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Writing A Novel Within A Frame

Writing A Novel Within A Frame, guest post by Gail Vida Hamburg @gailvidahamburg @iReadBookTours


While writing my first novel, The Edge of the World, (Mirare Press, 2007) I was like an explorer in the Amazon rain forest, slipping under low-hanging tree branches, and parting curtains of palms and vines, until I got to the center of my story. It was a wonderful creative journey, but it took years to write because I had no plan. I had a first person narrator and she and I were searching for the story in front of us. We’d get lost in the forest, we’d follow false leads, walk around in circles, or go off on tangents. It was a work of the subconscious, a work of retrieving memory, of fusing new knowledge to old experience, of inventing characters and creating composite characters to advance the story. It was a beautiful adventure in art and exasperating. I didn’t know what the novel was about until I finished multiple drafts. While I’m happy with the finished book, I believe I could have been a more effective novelist if I’d done some advance work before going into the fictional woods.
Writing A Novel Within A Frame, guest post by Gail Vida Hamburg @gailvidahamburg @iReadBookTours
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With Liberty Landing, my second novel, (Mirare Press, 2018) I began thinking of the story I was planning to write long before I wrote it.  I had a seed of an idea about the novel I envisioned, a novel about the American Experience today and the American Experiment bequeathed to us by the Founders. I began reading American history, about the Founding Fathers, and about the beginning of America. I knew the novel would be about Americans in a small community and I began to think of the fictional universe of my novel and the characters to tell the story. Even before I began writing the novel, I sketched an outline of the story, one sentence bios of each of the major characters, and their relationships to each other.
By the time I sat down to write Liberty Landing, I had a frame for the story and my main characters cut on the canvas. When I look at the outline now—the frame that preceded the seven year enterprise of writing the novel—I am amazed by how little I strayed from it, and  astonished by how the novel unfolded, and how the characters surprised me at every turn. In the outline, I did not know anything about Gabriel Khoury, my protagonist, other than that he was a Palestinian Christian. In the outline, all I knew of Angeline LaLande was that she was a journalist, and that she was Louisiana Creole.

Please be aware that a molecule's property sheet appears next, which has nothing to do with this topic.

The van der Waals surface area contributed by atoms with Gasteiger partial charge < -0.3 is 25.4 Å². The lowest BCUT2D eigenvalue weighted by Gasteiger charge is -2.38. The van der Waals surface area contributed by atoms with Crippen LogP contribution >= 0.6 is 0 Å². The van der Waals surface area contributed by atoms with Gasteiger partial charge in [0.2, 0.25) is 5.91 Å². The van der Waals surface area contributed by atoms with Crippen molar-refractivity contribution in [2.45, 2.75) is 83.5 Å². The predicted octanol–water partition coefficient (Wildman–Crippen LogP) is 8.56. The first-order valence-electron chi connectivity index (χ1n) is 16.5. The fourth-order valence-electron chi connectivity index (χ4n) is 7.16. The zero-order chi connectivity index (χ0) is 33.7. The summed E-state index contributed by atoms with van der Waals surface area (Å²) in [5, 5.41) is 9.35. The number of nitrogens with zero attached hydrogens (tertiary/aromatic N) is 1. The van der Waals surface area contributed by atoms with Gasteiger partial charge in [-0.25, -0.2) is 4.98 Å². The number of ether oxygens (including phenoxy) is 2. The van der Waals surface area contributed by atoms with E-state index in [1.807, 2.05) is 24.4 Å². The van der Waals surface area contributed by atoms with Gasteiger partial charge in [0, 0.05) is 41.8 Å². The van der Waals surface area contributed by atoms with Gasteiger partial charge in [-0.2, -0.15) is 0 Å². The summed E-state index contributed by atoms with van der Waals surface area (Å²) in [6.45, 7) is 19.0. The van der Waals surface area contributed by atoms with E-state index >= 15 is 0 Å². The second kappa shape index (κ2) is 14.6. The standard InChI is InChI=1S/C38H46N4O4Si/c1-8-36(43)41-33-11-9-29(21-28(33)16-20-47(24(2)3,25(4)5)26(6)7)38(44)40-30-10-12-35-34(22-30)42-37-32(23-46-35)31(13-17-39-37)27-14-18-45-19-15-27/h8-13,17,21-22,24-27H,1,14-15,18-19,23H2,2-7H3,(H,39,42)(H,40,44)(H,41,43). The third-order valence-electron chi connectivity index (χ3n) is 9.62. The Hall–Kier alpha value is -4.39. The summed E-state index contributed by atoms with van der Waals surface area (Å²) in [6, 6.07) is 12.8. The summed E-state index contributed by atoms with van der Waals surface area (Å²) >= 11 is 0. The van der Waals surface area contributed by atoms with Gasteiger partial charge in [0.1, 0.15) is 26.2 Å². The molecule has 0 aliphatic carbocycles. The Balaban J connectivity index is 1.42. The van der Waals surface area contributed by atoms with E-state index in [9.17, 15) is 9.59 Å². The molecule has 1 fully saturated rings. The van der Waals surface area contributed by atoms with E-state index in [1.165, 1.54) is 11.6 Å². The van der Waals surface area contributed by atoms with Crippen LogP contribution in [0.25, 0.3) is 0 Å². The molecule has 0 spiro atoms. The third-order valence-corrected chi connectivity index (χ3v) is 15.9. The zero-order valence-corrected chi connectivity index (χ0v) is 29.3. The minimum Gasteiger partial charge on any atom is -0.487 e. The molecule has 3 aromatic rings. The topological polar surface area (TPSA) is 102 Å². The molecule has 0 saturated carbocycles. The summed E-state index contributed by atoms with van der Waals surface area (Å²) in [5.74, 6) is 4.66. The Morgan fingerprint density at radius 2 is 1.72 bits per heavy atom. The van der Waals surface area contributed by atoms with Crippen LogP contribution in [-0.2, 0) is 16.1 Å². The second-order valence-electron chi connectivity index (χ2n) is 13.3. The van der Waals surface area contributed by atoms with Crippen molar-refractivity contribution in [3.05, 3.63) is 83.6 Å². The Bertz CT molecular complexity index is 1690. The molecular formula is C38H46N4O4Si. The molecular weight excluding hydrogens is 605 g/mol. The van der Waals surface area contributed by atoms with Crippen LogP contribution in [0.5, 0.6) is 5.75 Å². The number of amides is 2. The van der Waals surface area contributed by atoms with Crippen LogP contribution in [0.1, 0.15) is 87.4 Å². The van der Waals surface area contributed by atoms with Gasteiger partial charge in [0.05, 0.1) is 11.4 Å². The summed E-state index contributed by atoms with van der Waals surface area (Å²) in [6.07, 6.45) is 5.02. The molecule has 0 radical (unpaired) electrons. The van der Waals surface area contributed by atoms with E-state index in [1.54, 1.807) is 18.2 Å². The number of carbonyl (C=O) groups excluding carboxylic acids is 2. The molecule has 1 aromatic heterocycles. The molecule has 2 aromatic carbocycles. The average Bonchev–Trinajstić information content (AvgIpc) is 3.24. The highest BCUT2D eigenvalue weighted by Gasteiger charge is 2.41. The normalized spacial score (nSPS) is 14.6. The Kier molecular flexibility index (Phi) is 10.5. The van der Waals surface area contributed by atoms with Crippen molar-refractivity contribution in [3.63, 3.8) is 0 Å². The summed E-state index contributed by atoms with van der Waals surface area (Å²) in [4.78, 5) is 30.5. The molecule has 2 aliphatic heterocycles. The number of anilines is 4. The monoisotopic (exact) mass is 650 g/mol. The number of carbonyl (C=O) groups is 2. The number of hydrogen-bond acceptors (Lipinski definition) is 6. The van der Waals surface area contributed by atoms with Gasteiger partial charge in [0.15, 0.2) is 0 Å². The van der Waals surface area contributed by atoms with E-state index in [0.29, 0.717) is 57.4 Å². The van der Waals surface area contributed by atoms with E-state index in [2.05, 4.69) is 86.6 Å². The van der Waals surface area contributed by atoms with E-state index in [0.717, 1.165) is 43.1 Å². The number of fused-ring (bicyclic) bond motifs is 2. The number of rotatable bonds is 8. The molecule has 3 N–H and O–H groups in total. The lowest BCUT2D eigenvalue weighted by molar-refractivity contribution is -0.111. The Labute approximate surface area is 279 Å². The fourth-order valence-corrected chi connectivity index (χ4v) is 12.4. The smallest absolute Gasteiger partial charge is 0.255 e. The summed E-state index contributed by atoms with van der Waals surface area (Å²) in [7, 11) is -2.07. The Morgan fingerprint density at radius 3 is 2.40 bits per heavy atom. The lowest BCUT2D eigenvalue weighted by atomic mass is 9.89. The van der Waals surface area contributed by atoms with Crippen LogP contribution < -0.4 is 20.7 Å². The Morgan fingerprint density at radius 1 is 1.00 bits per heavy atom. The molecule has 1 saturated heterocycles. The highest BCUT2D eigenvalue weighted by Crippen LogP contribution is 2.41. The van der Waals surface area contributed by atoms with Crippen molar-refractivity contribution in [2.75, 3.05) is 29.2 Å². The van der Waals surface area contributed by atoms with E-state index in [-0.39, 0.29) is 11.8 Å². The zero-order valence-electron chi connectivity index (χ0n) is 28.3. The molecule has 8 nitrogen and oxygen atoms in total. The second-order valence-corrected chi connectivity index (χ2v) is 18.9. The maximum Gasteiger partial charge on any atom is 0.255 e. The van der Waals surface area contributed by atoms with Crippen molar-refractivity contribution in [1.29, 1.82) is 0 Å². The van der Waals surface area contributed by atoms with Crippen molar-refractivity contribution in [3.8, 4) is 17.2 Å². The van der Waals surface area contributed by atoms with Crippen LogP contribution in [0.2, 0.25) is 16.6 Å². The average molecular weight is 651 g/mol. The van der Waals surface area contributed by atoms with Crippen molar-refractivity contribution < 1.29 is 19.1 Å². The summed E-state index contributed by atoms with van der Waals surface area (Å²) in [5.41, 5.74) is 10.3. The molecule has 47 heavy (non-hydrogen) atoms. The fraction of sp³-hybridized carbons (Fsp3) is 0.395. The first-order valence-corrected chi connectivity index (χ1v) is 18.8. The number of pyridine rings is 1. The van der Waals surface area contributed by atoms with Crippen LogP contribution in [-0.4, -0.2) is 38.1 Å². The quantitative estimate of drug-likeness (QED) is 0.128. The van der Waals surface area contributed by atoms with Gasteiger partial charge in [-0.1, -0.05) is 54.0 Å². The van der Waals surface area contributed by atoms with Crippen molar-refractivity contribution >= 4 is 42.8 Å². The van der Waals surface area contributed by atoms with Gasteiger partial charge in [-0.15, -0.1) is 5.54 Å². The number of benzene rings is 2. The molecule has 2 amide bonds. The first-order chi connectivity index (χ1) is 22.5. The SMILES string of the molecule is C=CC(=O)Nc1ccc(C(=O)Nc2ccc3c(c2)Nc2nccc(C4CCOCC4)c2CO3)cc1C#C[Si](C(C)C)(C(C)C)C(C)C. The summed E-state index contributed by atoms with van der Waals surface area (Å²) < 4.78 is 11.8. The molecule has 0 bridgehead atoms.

While there are writers who insist that any pre-writing sullies the writing of fiction, I am inclined to disagree. When an artist begins a painting, she is compelled to paint within the borders and edges of a canvas. The novelist’s canvas has no edges, one can keep writing pages in a Word document up to 32 MB. An outline, a thumbnail, a map, a diagram—a visual expression of the story doesn’t spoil the writing of fiction. Rather it is controlled creativity, propelling the story forward within a structure. It gives shape and form to the emerging story. A novel can be told in countless ways. An outline allows the writer not to waste her writing time going down countless trails. It liberates the novelist to write a story into being without getting lost.

Writing A Novel Within A Frame, guest post by Gail Vida Hamburg @gailvidahamburg @iReadBookTours
Gail Vida Hamburg is an award-winning American journalist, author, and museum storyist. She is the author of The Edge of the World (Mirare Press, 2007), a novel about the impact of American foreign policy on individual lives. A nominee for the 2008 James Fenimore Cooper Prize, it is a frequent text in undergraduate post- colonial studies, war studies, and creative writing programs. Born in Malaysia, she spent her teens and twenties in England before migrating to the United States. She holds a Master of Fine Arts in Literature and Creative Writing from Bennington Writers Seminars at Bennington College, Vermont. Liberty Landing, the first volume in her trilogy about the American Experience, is her love letter to the great American Experiment.

She lives in Chicago—the setting for Liberty Landing, a finalist for the 2016 PEN/Bellwether Prize for Socially Engaged Fiction.

Connect with the author: Website ~ Twitter ~ Facebook


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